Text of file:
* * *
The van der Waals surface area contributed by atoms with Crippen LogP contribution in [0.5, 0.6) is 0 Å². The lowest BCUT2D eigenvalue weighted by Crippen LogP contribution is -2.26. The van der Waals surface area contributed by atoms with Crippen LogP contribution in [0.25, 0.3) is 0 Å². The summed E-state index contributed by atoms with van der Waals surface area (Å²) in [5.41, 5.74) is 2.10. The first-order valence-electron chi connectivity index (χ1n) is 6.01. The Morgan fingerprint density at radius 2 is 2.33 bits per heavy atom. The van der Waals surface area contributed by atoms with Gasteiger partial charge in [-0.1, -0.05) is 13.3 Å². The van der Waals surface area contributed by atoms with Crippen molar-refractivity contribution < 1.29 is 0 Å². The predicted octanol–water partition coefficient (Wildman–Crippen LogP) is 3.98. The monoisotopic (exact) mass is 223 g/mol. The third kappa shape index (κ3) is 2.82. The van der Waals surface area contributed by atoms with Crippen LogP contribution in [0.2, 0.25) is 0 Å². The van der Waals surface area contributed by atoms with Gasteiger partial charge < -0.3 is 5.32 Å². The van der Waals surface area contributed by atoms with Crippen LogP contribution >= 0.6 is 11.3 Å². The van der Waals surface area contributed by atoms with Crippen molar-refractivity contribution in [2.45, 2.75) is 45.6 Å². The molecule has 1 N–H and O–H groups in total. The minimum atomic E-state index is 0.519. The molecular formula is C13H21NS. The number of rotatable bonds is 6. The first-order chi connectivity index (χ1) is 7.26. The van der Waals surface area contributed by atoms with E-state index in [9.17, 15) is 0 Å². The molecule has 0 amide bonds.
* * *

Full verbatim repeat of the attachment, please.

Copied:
The van der Waals surface area contributed by atoms with Crippen LogP contribution in [0.5, 0.6) is 0 Å². The lowest BCUT2D eigenvalue weighted by Crippen LogP contribution is -2.26. The van der Waals surface area contributed by atoms with Crippen LogP contribution in [0.25, 0.3) is 0 Å². The summed E-state index contributed by atoms with van der Waals surface area (Å²) in [5.41, 5.74) is 2.10. The first-order valence-electron chi connectivity index (χ1n) is 6.01. The Morgan fingerprint density at radius 2 is 2.33 bits per heavy atom. The van der Waals surface area contributed by atoms with Gasteiger partial charge in [-0.1, -0.05) is 13.3 Å². The van der Waals surface area contributed by atoms with Crippen molar-refractivity contribution < 1.29 is 0 Å². The predicted octanol–water partition coefficient (Wildman–Crippen LogP) is 3.98. The monoisotopic (exact) mass is 223 g/mol. The third kappa shape index (κ3) is 2.82. The van der Waals surface area contributed by atoms with Crippen LogP contribution in [0.2, 0.25) is 0 Å². The van der Waals surface area contributed by atoms with Gasteiger partial charge < -0.3 is 5.32 Å². The van der Waals surface area contributed by atoms with Crippen LogP contribution >= 0.6 is 11.3 Å². The van der Waals surface area contributed by atoms with Crippen molar-refractivity contribution in [2.45, 2.75) is 45.6 Å². The molecule has 1 N–H and O–H groups in total. The minimum atomic E-state index is 0.519. The molecular formula is C13H21NS. The number of rotatable bonds is 6. The first-order chi connectivity index (χ1) is 7.26. The van der Waals surface area contributed by atoms with E-state index in [9.17, 15) is 0 Å². The molecule has 0 amide bonds.